Neil Best first worked at Newsday in 1982, then returned in 1985. His SportsWatch column debuted in 2005.
BOSTON - Before getting into the messy particulars, let us pause briefly to appreciate the moment.
Knicks fans have been waiting for 13 years and deserve to celebrate their team finally, mercifully winning a playoff series, beating the Celtics, 88-80, Friday night to reach the second round against the Pacers.
They survived and advanced, and they deserve praise for doing so, even if in this case survival meant absorbing a stunning 20-0 Boston run that nearly erased a 26-point fourth-quarter lead.
Oh my. But it all came out well, punctuated by Carmelo Anthony making a three-point basket that restored order and a nine-point lead with 1:43 left, his first successful three-pointer since Game 3.
"It's a very deep breath we're taking right now," J.R. Smith said later.
At least it was entertaining. But as the Knicks and their fans know, this spring never was about the first round. "We didn't do anything," Jason Kidd said. "We were supposed to win this series, and we did."
The Knicks are better than the Celtics, even if Boston put a scare into them by winning twice after falling behind 3-0.
Comparisons to the 2004 Red Sox -- including the Celtics trotting out pregame video highlights from that season's ALCS to rile up the TD Garden crowd -- were silly. The Red Sox who shocked the Yankees were about-to-be champions; these Celtics are champions long past.
No, this Knicks season always has been about winning two series and earning a crack at the Heat.
And thus the six games against the Celtics must be judged by what they mean moving forward.
The negative spin is that the series reminded everyone of the Knicks' flaws, and that not sweeping cost them a week of rest. But it is equally possible that their mini-crisis was a wake-up call.
"It's such a great learning experience -- when you get a win," Tyson Chandler said. "We have to grow from it. I'm glad it happened; I'm glad it happened in the first round."
Chandler was referring specifically to Game 6, but the sentiment could apply to the entire series.
If nothing else, it is highly unlikely the Knicks ever again will arrive dressed in black for a potential closeout game. (After the ALCS video, the Celtics had more fun by showing pictures of the Knicks in black before Game 5.)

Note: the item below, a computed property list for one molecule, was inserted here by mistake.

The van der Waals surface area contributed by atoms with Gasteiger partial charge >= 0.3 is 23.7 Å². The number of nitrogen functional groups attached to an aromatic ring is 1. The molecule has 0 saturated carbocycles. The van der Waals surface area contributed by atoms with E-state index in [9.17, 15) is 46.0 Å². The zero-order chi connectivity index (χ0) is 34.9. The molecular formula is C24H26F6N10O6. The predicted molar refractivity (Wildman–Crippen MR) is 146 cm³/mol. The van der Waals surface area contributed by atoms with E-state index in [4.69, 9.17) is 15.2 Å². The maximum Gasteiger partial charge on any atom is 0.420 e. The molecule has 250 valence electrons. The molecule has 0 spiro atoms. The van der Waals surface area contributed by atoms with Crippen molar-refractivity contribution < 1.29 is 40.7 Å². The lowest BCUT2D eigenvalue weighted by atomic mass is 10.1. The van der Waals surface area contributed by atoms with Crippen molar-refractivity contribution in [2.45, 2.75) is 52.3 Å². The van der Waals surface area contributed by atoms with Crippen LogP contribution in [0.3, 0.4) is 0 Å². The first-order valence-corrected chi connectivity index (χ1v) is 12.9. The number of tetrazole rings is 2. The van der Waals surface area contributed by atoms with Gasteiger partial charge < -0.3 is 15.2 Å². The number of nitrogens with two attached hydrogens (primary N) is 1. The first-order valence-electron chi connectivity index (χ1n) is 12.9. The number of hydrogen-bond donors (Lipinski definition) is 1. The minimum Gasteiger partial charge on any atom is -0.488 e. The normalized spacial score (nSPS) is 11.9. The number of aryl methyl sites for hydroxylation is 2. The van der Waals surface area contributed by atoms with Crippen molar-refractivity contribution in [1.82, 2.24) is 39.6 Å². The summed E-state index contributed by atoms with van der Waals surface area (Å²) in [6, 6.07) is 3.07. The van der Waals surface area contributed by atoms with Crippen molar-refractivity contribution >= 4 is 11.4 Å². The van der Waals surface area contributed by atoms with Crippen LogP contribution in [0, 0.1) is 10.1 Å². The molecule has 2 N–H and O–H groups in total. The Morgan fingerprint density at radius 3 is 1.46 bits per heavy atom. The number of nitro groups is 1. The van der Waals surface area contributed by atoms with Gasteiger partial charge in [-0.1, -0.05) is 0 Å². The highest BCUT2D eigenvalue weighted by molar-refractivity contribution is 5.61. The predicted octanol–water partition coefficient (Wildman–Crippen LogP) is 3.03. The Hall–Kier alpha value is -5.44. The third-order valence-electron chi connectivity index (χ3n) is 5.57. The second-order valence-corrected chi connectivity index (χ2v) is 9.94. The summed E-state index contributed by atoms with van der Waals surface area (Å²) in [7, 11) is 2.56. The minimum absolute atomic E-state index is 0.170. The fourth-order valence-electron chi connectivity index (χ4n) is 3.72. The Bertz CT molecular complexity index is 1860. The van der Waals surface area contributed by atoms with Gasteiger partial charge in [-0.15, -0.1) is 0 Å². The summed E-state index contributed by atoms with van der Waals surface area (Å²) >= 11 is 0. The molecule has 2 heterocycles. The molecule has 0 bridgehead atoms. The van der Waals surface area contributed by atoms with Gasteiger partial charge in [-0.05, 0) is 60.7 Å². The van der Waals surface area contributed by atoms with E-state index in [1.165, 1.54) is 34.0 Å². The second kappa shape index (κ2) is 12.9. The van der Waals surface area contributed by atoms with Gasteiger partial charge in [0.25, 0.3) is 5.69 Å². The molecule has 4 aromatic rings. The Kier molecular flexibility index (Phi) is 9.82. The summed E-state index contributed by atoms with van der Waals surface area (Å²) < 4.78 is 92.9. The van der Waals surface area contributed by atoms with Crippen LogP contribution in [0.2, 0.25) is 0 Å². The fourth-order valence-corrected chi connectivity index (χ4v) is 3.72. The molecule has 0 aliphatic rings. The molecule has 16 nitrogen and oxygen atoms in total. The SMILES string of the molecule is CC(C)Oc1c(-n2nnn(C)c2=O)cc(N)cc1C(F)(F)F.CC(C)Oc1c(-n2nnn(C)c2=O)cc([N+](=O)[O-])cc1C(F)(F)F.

And perhaps Smith will remember to keep his elbows and golf references to himself henceforth.
The Knicks can't afford for him to stray again.
In basketball terms, the Knicks were reminded after Game 5 that they are at their best when they play swarming defense, push the pace and avoid resorting to isolation plays for Anthony and Smith.
It probably is just as well that the Knicks have little time to savor ousting the Celtics in a series that grew increasingly nasty and even dragged Anthony's wife, LaLa, into the fray.
Best simply to move on, as Anthony did to advance to the second round for the second time in his NBA career. His shooting slump extended to a third game and his left shoulder continues to bother him. But he scored seven Knicks points in a row after the Celtics drew within four, and he said he will keep shooting.
"You always believe the next one is going in," said Anthony, who was disgusted when a reporter told him he had missed 19 three-pointers in a row before Friday night's late dagger.
Anthony said it was a relief to have delivered the milestone victory the Knicks long craved. But he insisted he never felt a personal burden to see it through.
"I can't go into a basketball game thinking about that," he said. "My mind was clear."
Four more victories and he will be able to see clear to LeBron.